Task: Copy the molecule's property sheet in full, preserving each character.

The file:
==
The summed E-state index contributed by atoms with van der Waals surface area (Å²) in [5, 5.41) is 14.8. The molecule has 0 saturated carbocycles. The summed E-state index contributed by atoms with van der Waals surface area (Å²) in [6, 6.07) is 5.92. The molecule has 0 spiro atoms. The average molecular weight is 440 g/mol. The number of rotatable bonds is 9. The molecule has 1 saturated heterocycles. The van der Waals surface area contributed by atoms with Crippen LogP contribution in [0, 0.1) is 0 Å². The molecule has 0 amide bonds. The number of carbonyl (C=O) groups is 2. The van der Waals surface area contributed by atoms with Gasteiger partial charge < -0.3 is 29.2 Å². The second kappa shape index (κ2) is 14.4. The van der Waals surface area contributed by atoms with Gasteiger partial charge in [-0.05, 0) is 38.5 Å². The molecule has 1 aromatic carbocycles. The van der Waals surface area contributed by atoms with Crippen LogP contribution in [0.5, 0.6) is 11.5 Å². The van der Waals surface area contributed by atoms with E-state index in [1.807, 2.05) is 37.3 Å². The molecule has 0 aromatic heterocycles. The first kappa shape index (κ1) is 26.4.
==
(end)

The summed E-state index contributed by atoms with van der Waals surface area (Å²) in [5, 5.41) is 14.8. The molecule has 0 saturated carbocycles. The summed E-state index contributed by atoms with van der Waals surface area (Å²) in [6, 6.07) is 5.92. The molecule has 0 spiro atoms. The average molecular weight is 440 g/mol. The number of rotatable bonds is 9. The molecule has 1 saturated heterocycles. The van der Waals surface area contributed by atoms with Crippen LogP contribution in [0, 0.1) is 0 Å². The molecule has 0 amide bonds. The number of carbonyl (C=O) groups is 2. The van der Waals surface area contributed by atoms with Gasteiger partial charge < -0.3 is 29.2 Å². The second kappa shape index (κ2) is 14.4. The van der Waals surface area contributed by atoms with Gasteiger partial charge in [-0.05, 0) is 38.5 Å². The molecule has 1 aromatic carbocycles. The van der Waals surface area contributed by atoms with Crippen LogP contribution in [0.5, 0.6) is 11.5 Å². The van der Waals surface area contributed by atoms with E-state index in [1.807, 2.05) is 37.3 Å². The molecule has 0 aromatic heterocycles. The first kappa shape index (κ1) is 26.4.